Tuesday, February 17, 2009

Major Scale: CAGED System

Every since I started playing guitar back around 1987, the only scale I ever learned was the minor version of the Pentatonic scale and I know all five patterns of it. Yes, the major version is the same thing with different root notes, but I never really played it and had difficulty making anything sound good when I did.

Anyway, the point of this post is to report my dissatisfaction with attempting to learn the Major scale (not Pentatonic) and all of it's patterns using the CAGED system. My issue is that every where I look on the Internet, they show different pattern blocks. One site will show pattern "A" starting with the "X" note, and the next will show it starting with a completely different note. While when playing and knowing the entire scale it doesn't matter, it does initially when I'm trying to learn it for several reasons. First, is consistency of the basic pattern! Consistency is important when learning things on the Internet some people are poor teachers or just poor at explaining some things. One person may have a very good explanation of something, but have poor examples that it is applied too that make it very difficult to understand. While another site may have very nice examples, but the person who posted it is very poor at explaining things.

Matching mixing and matching quality content of the same thing can make learning much easier. Except when they describe what you're learning completely different! I saw a nicely drawn out picture of the five different major scale patterns. It even listed the fret the first note started on (from the low E, not the root note) so you would know where each pattern started for whatever key it was in. The problem was, were it started on the G note on the low E string (3rd fret) didn't match up when it reached the G note of the higher octave. (15th fret of the low E string). As a matter a fact, it skipped right over the G note without even touching it!

I've memorized three of the patterns now to the point that I can use and mix them together and actual make something that sounds decent. I must say, since I've started learning these, I feel like I've opened so many more possibilities that I didn't have only knowing the minor Pentatonic. Everything had a big time blues sound to it.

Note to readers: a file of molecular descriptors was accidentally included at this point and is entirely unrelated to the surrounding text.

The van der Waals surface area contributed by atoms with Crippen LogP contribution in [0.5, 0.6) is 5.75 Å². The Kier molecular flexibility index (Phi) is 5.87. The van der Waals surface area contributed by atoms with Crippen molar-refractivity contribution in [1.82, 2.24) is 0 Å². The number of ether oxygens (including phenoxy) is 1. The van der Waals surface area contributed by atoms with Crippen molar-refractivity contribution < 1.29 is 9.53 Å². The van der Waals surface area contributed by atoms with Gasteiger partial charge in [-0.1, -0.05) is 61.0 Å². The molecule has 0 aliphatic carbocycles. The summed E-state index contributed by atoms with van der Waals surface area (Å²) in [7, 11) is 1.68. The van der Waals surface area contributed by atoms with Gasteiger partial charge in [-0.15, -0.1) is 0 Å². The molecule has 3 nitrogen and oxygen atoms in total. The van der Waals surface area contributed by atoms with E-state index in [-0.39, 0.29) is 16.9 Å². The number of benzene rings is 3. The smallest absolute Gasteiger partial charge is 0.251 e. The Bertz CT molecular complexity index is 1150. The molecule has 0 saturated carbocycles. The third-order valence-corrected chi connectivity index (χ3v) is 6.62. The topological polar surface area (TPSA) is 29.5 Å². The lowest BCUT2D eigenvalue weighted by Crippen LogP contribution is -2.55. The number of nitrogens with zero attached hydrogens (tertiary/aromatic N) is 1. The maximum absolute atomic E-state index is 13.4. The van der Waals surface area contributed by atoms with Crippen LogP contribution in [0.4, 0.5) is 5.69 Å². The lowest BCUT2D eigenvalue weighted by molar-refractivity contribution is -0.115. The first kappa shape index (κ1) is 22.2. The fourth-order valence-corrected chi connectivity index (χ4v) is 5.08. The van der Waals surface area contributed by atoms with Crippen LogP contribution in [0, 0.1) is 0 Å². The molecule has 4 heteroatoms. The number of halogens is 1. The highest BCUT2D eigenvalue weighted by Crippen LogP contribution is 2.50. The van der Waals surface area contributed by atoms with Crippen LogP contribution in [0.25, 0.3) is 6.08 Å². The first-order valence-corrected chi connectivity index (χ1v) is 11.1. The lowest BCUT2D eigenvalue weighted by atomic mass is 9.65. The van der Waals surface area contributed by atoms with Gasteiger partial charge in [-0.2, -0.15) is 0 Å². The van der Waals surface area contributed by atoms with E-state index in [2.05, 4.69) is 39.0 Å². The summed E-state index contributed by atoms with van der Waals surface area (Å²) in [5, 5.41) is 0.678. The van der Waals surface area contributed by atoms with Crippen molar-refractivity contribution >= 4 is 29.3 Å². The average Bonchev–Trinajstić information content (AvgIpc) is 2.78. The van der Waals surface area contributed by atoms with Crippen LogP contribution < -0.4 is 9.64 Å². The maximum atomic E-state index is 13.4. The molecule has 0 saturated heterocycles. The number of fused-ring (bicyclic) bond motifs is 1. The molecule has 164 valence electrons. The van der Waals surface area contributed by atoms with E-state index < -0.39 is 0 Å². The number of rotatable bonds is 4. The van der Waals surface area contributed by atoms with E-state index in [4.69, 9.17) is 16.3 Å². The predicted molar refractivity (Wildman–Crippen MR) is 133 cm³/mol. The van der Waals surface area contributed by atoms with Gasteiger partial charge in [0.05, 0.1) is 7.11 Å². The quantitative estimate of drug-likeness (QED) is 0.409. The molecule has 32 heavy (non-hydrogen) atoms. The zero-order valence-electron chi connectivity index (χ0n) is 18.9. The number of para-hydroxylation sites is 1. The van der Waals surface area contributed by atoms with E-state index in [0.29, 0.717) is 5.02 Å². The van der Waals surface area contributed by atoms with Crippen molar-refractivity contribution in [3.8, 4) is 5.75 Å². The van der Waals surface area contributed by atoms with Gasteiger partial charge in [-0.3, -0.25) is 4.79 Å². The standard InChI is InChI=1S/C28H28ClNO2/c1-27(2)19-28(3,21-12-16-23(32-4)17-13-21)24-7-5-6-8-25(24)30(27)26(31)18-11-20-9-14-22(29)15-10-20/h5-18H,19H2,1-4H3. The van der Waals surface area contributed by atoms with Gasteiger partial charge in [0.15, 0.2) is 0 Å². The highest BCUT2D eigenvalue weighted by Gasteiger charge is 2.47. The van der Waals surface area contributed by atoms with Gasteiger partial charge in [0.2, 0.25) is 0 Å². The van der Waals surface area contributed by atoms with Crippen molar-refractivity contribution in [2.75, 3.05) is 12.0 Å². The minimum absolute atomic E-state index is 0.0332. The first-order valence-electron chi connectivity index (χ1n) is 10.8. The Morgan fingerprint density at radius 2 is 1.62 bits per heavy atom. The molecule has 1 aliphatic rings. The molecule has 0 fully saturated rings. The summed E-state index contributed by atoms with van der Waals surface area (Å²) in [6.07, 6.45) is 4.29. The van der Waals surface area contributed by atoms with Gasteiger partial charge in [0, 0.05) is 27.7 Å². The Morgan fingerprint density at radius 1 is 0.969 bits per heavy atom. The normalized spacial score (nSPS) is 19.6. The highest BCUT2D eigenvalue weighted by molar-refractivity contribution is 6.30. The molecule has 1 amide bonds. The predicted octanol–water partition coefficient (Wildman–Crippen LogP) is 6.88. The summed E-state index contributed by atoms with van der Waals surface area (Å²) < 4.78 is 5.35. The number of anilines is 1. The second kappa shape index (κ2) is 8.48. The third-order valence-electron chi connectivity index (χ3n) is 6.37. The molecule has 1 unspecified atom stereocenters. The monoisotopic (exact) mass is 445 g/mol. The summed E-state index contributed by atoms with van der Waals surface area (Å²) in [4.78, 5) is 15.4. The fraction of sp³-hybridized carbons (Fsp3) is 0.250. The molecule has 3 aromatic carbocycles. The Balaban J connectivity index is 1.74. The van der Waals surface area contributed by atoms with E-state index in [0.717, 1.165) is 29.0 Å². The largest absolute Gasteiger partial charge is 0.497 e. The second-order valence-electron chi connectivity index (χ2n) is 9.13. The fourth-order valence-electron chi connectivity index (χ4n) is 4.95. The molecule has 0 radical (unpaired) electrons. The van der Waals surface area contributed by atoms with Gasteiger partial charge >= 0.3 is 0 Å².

Thursday, February 12, 2009

Linux, Moonlight, and MLB.com

The state of the Linux desktop has been improving quickly over the last few years, but was still never quite there. I'm a big Texas Rangers fan. (can't accuse me of being a bandwagoner!) One thing I really hated was I couldn't watch MLB.tv on Linux. If I was able to get it to work, it stunk, and then they switched to Silverlight which I really had issues with.

Well, with the baseball season revving up, I headed over to TexasRangers.com to see whats going on. Usually, I just check it out on my Blackberry during the offseason. Well, I run a dual boot at home. Ubuntu and Windows XP Pro. XP Pro when I run Windows only software or visit websites that just don't function in Linux. (ie, any MLB website when I wanted to watch video) Well, I clicked on a video and it said I needed Silverlight and ask if I wanted to install it. Sure, I said, and it started installing Moonlight which is Linux's Silverlight counterpart. Once it completed, the video ran perfectly! There was no moving plugin files, no symbolic links, no tweaking of anything, and best of all. No pop-out video player!

I can't tell you how excited I was when this happen. Combine this with Compiz / Beryl / Compiz Fusion looking like they are going to settle their issues and work together not to mention what exist looking pretty good as it stands now. I am very excited with progress of the Linux desktop. Sometimes I still have issues with sound in Linux. Not that it doesn't work, but with apps locking up during operation and locking out all sound until I kill the frozen process with the kill -9 command. That is something that must improve along with 3D on Linux. It's a shame OpenGL failed to keep pace with DirectX especially since it was created and released well before DirectX existed. Yes, you can run DirectX on Wine, but Wine is a stopgap for a bigger problem, not the answer to the problem.